You know, I can tell you that, obviously, there will be nobody that will replace Senator Wellstone in who Senator Wellstone was completely. But people in Minnesota, whether that's Walter Mondale or somebody else, we have a state that is full of wonderful elected leaders and wonderful individuals outside of the elective office. Minnesota has a great tradition of being populist and in voting their conscience. And I know that Senator Wellstone would want to make sure that whoever replaced him in the United States Senate is somebody that would be voting with the Democrats on the important issues facing our country.
You know, and we've got, as we all know, the entire United States Senate hangs in the balance. Control could change with this election, you know, as soon as November 6th in Minnesota.
SNOW: So it's — the important thing at this point is not replacing the ideology but just keeping the party?
ERLANDSON: Well, I think that Senator Wellstone certainly would respect and trust that Walter Mondale could fill his shoes, as well as a number of other individuals in the state of Minnesota. So we're not worried about that part.
SNOW: Let me turn to a procedural matter. There are 100,000 absentee ballots out. As I understand it, the ones with Paul Wellstone's names cannot be counted, whereas those with Norm Coleman's name, the Republican nominee, can be counted. Do you plan to appeal that?
ERLANDSON: Well, we are certainly looking into that. You know, I actually find it a little bit outrageous that Minnesota's secretary of state was continuing to send out and prepare ballots to be sent out yesterday with Senator Wellstone's name on it.
I mean, there's no question that the ones that had been mailed should be dealt with appropriately. But nothing else should be going out until the Democrats put forward a name, whoever that person is.
Her office should be doing things to make sure that the votes are counted in Minnesota. We know that that will be an issue. It's been an issue since the presidential election of 2000. And everybody in Minnesota wants to know that there'll be a fair process take place.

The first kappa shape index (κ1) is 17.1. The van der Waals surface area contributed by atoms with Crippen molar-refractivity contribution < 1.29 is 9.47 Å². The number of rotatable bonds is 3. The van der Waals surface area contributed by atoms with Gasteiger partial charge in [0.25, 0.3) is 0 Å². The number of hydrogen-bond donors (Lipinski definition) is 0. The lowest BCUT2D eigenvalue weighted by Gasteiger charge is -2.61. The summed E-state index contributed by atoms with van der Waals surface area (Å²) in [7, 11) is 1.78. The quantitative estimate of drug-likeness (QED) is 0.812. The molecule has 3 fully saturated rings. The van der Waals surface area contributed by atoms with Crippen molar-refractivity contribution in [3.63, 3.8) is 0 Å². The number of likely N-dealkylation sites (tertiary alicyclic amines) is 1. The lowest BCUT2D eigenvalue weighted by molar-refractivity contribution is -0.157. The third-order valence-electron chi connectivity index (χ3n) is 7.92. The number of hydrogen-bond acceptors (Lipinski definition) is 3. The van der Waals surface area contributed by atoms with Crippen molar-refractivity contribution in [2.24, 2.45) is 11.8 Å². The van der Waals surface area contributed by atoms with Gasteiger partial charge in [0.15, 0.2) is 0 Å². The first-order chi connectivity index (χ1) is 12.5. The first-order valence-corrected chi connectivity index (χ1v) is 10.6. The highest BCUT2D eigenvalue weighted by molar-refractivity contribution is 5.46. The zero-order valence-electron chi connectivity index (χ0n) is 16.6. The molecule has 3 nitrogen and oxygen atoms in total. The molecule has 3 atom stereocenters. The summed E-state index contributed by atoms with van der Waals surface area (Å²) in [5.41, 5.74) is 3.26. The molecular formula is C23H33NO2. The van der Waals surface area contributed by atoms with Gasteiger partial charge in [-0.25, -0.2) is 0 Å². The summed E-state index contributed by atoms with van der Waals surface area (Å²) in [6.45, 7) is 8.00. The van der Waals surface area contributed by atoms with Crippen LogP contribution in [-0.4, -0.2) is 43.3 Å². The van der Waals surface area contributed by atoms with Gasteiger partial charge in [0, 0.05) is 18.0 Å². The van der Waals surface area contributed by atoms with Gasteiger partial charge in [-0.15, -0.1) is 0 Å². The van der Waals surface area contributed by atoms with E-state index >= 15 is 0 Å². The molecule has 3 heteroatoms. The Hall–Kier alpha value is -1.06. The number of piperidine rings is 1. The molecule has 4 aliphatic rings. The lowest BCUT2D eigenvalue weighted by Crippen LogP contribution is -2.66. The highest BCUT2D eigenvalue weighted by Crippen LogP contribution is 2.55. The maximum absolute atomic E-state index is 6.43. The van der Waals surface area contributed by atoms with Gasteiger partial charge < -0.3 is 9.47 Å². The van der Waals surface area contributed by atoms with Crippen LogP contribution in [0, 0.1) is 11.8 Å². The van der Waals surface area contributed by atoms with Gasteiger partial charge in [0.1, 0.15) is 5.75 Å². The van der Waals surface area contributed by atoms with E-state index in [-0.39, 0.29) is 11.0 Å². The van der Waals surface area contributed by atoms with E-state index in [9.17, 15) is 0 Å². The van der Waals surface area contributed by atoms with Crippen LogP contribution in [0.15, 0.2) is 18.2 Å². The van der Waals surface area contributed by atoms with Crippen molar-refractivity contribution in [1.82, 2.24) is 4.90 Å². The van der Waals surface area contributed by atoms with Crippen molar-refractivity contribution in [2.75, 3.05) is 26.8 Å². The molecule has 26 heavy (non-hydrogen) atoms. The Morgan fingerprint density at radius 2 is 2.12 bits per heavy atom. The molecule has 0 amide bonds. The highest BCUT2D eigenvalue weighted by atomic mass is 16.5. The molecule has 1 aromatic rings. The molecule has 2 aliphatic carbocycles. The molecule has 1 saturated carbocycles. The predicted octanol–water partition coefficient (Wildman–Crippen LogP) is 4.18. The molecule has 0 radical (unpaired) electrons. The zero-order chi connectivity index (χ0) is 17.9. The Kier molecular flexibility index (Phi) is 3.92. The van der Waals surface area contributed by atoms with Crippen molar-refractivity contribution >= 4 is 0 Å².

And in fact, the secretary of state of Minnesota put out a sample of what would be the supplemental ballot yesterday, and it was a confusing thing. At the top, it said, "Put an `X' next to your choices for Senate."
ERLANDSON: I mean, you know, so we're going to have to keep a close eye on this and make sure all the votes are counted.
SNOW: All right. Norm Coleman, after saying he was suspending his campaign, evidently is resuming it today. What's you reaction to that?
ERLANDSON: Well, you know, I think that it would have been nice that politics could have taken maybe another day or so off in Minnesota, let the families grieve, certainly through the weekend.
I think everybody knows that the campaigns are going to start up again, how can they not? Senator Wellstone would expect that they would, given the fact that, you know, the election is just days away, in election time.
And so, you know, it's a little disappointing if people come out of the box, but I assume any campaign that any candidates are going to do is going to be the kind of grass-roots handshaking. It's not going to be major media, it's not going to be negative advertising.
I think we're probably done with negative advertising in Minnestota, and Senator Wellstone would certainly approve of that.
SNOW: Senator Mondale, if somebody came to him and said, "OK, we really want you to run," would he say no?
ERLANDSON: You know, I don't know the answer to that question. I know that any individual, whether that's the former vice president or any Democrat in the state of Minnesota, with that question before them, it would be a very long, hard, difficult decision to make. But it would certainly be a hard thing to say no, that's for sure.
SNOW: Mike Erlandson, thanks for joining us.